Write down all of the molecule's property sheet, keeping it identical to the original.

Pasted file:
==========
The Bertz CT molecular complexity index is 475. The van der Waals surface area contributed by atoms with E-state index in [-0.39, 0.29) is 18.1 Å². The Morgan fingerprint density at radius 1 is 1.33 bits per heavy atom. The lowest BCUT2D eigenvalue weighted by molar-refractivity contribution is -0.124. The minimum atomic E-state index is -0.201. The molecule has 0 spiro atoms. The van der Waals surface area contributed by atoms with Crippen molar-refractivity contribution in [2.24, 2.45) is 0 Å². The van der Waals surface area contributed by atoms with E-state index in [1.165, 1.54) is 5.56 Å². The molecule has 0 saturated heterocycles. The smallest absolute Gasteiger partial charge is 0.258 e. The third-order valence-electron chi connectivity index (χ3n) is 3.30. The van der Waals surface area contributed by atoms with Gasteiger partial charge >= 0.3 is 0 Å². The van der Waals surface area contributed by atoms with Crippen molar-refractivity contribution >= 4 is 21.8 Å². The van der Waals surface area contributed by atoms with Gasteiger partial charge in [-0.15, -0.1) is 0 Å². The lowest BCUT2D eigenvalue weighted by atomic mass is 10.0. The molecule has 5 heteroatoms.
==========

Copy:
The Bertz CT molecular complexity index is 475. The van der Waals surface area contributed by atoms with E-state index in [-0.39, 0.29) is 18.1 Å². The Morgan fingerprint density at radius 1 is 1.33 bits per heavy atom. The lowest BCUT2D eigenvalue weighted by molar-refractivity contribution is -0.124. The minimum atomic E-state index is -0.201. The molecule has 0 spiro atoms. The van der Waals surface area contributed by atoms with Crippen molar-refractivity contribution in [2.24, 2.45) is 0 Å². The van der Waals surface area contributed by atoms with E-state index in [1.165, 1.54) is 5.56 Å². The molecule has 0 saturated heterocycles. The smallest absolute Gasteiger partial charge is 0.258 e. The third-order valence-electron chi connectivity index (χ3n) is 3.30. The van der Waals surface area contributed by atoms with Gasteiger partial charge >= 0.3 is 0 Å². The van der Waals surface area contributed by atoms with Crippen molar-refractivity contribution >= 4 is 21.8 Å². The van der Waals surface area contributed by atoms with Gasteiger partial charge in [-0.15, -0.1) is 0 Å². The lowest BCUT2D eigenvalue weighted by atomic mass is 10.0. The molecule has 5 heteroatoms.